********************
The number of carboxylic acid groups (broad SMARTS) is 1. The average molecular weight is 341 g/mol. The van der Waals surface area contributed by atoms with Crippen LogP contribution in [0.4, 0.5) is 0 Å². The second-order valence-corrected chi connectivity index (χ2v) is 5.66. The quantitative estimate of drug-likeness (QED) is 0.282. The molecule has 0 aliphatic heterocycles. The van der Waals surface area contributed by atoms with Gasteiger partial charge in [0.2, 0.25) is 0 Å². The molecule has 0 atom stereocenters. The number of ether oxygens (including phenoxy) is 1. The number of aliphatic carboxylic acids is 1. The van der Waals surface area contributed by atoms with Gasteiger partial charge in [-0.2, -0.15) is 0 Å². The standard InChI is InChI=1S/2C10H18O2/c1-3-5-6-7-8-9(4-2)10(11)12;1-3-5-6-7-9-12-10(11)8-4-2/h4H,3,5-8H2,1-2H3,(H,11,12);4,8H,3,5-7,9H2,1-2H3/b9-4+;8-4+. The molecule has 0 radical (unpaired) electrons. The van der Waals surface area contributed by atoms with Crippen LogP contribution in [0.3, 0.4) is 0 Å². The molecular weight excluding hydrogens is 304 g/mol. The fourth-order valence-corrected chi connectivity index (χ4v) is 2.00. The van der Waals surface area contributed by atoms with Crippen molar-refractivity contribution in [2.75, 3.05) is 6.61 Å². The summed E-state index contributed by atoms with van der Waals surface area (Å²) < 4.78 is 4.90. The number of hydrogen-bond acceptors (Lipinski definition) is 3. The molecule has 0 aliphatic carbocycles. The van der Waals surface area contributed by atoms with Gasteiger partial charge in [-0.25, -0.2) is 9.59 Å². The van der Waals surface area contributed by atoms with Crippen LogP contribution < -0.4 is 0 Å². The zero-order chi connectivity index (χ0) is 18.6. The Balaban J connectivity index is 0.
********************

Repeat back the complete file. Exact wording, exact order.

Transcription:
The number of carboxylic acid groups (broad SMARTS) is 1. The average molecular weight is 341 g/mol. The van der Waals surface area contributed by atoms with Crippen LogP contribution in [0.4, 0.5) is 0 Å². The second-order valence-corrected chi connectivity index (χ2v) is 5.66. The quantitative estimate of drug-likeness (QED) is 0.282. The molecule has 0 aliphatic heterocycles. The van der Waals surface area contributed by atoms with Gasteiger partial charge in [0.2, 0.25) is 0 Å². The molecule has 0 atom stereocenters. The number of ether oxygens (including phenoxy) is 1. The number of aliphatic carboxylic acids is 1. The van der Waals surface area contributed by atoms with Gasteiger partial charge in [-0.2, -0.15) is 0 Å². The standard InChI is InChI=1S/2C10H18O2/c1-3-5-6-7-8-9(4-2)10(11)12;1-3-5-6-7-9-12-10(11)8-4-2/h4H,3,5-8H2,1-2H3,(H,11,12);4,8H,3,5-7,9H2,1-2H3/b9-4+;8-4+. The molecule has 0 radical (unpaired) electrons. The van der Waals surface area contributed by atoms with Crippen LogP contribution in [0.3, 0.4) is 0 Å². The molecular weight excluding hydrogens is 304 g/mol. The fourth-order valence-corrected chi connectivity index (χ4v) is 2.00. The van der Waals surface area contributed by atoms with Crippen molar-refractivity contribution in [2.75, 3.05) is 6.61 Å². The summed E-state index contributed by atoms with van der Waals surface area (Å²) < 4.78 is 4.90. The number of hydrogen-bond acceptors (Lipinski definition) is 3. The molecule has 0 aliphatic carbocycles. The van der Waals surface area contributed by atoms with Gasteiger partial charge in [-0.25, -0.2) is 9.59 Å². The van der Waals surface area contributed by atoms with Crippen LogP contribution < -0.4 is 0 Å². The zero-order chi connectivity index (χ0) is 18.6. The Balaban J connectivity index is 0.